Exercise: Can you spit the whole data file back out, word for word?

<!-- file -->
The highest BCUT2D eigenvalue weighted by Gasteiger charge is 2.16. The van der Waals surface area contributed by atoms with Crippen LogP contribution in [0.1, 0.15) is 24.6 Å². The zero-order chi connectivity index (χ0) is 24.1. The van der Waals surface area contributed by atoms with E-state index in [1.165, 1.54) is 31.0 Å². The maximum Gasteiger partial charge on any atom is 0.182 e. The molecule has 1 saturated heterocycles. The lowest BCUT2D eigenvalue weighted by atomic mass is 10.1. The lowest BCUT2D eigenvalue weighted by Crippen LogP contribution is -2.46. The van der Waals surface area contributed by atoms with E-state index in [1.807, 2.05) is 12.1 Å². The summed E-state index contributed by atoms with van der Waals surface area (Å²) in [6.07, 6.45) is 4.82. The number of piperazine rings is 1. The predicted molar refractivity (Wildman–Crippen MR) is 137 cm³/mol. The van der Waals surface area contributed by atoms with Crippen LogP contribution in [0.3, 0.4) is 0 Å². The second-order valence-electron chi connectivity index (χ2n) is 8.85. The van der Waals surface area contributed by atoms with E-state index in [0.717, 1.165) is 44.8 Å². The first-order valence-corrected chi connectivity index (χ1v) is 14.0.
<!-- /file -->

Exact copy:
The highest BCUT2D eigenvalue weighted by Gasteiger charge is 2.16. The van der Waals surface area contributed by atoms with Crippen LogP contribution in [0.1, 0.15) is 24.6 Å². The zero-order chi connectivity index (χ0) is 24.1. The van der Waals surface area contributed by atoms with E-state index in [1.165, 1.54) is 31.0 Å². The maximum Gasteiger partial charge on any atom is 0.182 e. The molecule has 1 saturated heterocycles. The lowest BCUT2D eigenvalue weighted by atomic mass is 10.1. The lowest BCUT2D eigenvalue weighted by Crippen LogP contribution is -2.46. The van der Waals surface area contributed by atoms with E-state index in [1.807, 2.05) is 12.1 Å². The summed E-state index contributed by atoms with van der Waals surface area (Å²) in [6.07, 6.45) is 4.82. The number of piperazine rings is 1. The predicted molar refractivity (Wildman–Crippen MR) is 137 cm³/mol. The van der Waals surface area contributed by atoms with Crippen LogP contribution in [0.3, 0.4) is 0 Å². The second-order valence-electron chi connectivity index (χ2n) is 8.85. The van der Waals surface area contributed by atoms with E-state index in [0.717, 1.165) is 44.8 Å². The first-order valence-corrected chi connectivity index (χ1v) is 14.0.